Yes, Joker trusted me with his occasional outbursts. As a matter of fact, half of our kuwentong barangay did not see print. I learned how to filter through the useless, controversial, attention-grabbing one-liners and stuck to the real issues. I think that’s what I learned from my dealings with Joker. To see outbursts as an unfiltered betrayal of a person’s human side; something that had to be respected because it had nothing to do with the real issue. But he also taught me how to stick to my guns, to articulate what I believe was just and right. And because of Joker I learned how not to be cowed down by the powerful.
One thing about our conversations, they were very “in the now.” He wasn’t keen on taking me down memory lane and tell me about the glorious past. No talk about the Marcos dictatorship, no talk about his stint as Cory Aquino’s executive secretary, and all that jazz. Joker hardly stayed out of topic. Once in a while though, he would drop light-hearted digs at the personalities in the village that would betray how he really felt about the elite crowd. “Alam mo naman yang mga mayayaman (you know how those rich people are),” was an oft-repeated phrase of his. It was clear that he broke bread with his wealthy neighbors, but it was also very clear that he knew that he was not one of them and had no pretensions about being accepted as one. He was that real.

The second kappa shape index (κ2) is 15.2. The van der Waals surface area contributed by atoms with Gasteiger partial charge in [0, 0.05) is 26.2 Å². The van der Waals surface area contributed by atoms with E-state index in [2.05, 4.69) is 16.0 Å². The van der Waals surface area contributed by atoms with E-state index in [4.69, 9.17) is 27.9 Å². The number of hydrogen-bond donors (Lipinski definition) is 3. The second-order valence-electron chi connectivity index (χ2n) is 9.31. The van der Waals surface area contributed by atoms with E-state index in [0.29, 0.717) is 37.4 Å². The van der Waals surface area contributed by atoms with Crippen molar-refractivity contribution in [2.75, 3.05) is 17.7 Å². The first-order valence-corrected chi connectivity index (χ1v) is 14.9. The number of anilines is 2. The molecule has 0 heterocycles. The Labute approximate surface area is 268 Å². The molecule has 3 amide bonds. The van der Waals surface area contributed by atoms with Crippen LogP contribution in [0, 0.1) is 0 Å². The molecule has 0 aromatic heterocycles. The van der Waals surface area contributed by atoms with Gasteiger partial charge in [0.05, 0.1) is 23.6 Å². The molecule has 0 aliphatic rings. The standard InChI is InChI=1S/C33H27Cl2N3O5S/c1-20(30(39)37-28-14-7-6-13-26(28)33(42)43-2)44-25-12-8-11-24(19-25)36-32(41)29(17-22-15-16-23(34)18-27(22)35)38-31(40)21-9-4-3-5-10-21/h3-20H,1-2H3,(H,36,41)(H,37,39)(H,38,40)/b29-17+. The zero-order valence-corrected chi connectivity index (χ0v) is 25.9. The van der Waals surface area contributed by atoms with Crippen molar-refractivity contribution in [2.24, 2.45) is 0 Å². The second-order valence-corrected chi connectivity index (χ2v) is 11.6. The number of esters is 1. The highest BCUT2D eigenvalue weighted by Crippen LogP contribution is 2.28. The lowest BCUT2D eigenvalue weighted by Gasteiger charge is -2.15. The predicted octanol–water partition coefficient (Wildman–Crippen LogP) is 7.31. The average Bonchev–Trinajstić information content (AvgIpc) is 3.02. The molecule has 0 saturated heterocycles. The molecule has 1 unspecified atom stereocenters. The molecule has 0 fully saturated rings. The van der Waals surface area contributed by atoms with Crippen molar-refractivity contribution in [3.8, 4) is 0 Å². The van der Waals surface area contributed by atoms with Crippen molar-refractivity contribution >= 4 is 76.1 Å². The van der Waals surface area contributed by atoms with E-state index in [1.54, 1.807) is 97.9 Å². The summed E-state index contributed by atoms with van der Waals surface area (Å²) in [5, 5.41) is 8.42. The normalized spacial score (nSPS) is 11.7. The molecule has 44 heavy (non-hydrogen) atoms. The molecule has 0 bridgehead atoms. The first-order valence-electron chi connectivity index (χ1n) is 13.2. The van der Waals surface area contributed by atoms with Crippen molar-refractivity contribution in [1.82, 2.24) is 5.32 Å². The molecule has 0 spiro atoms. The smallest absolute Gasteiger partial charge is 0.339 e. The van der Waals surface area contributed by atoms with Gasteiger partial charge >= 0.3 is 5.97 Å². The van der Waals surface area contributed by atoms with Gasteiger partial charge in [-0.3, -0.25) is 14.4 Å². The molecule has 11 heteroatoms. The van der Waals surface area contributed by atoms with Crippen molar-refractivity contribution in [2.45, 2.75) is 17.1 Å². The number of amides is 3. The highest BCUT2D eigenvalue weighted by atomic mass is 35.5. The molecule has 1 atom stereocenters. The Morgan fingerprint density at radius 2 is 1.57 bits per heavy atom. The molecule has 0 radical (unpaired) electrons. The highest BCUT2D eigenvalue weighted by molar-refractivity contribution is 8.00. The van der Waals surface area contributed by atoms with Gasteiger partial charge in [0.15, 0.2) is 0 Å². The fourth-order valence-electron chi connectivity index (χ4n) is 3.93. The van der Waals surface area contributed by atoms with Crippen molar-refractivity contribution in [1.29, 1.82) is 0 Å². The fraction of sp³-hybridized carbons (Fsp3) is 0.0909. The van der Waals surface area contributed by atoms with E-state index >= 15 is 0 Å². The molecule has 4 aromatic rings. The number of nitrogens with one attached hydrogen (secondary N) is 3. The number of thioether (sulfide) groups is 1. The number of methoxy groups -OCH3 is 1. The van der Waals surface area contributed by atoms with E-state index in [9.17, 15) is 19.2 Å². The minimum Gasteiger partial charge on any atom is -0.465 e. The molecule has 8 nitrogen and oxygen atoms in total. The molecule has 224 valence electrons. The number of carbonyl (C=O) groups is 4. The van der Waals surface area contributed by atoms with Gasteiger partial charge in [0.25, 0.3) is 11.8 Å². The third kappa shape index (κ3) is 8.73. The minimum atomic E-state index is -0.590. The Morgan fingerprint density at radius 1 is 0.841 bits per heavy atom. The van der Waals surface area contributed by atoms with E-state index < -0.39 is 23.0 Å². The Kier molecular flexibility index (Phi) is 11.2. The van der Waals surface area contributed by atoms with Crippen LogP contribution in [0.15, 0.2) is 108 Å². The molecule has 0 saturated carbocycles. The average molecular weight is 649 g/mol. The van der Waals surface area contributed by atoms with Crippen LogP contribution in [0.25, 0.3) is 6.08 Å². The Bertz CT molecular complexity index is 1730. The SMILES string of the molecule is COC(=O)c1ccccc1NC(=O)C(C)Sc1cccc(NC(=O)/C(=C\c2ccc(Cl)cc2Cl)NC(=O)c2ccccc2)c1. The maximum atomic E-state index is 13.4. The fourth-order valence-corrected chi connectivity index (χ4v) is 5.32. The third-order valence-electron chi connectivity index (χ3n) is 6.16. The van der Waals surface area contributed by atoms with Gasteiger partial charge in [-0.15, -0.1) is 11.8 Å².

I asked him one time why he only had one person on his legislative staff. He said there was no use for more because there’s not much legwork needed at his office. He said he’s not in the business of filing local bills, noting that it won’t even pass committee level because of his being a contrarian. “I am a fiscalizer. My role is to fiscalize, mang-inis kasi diyan naman ako magaling (to get a rise out of people because that’s where I’m good at)."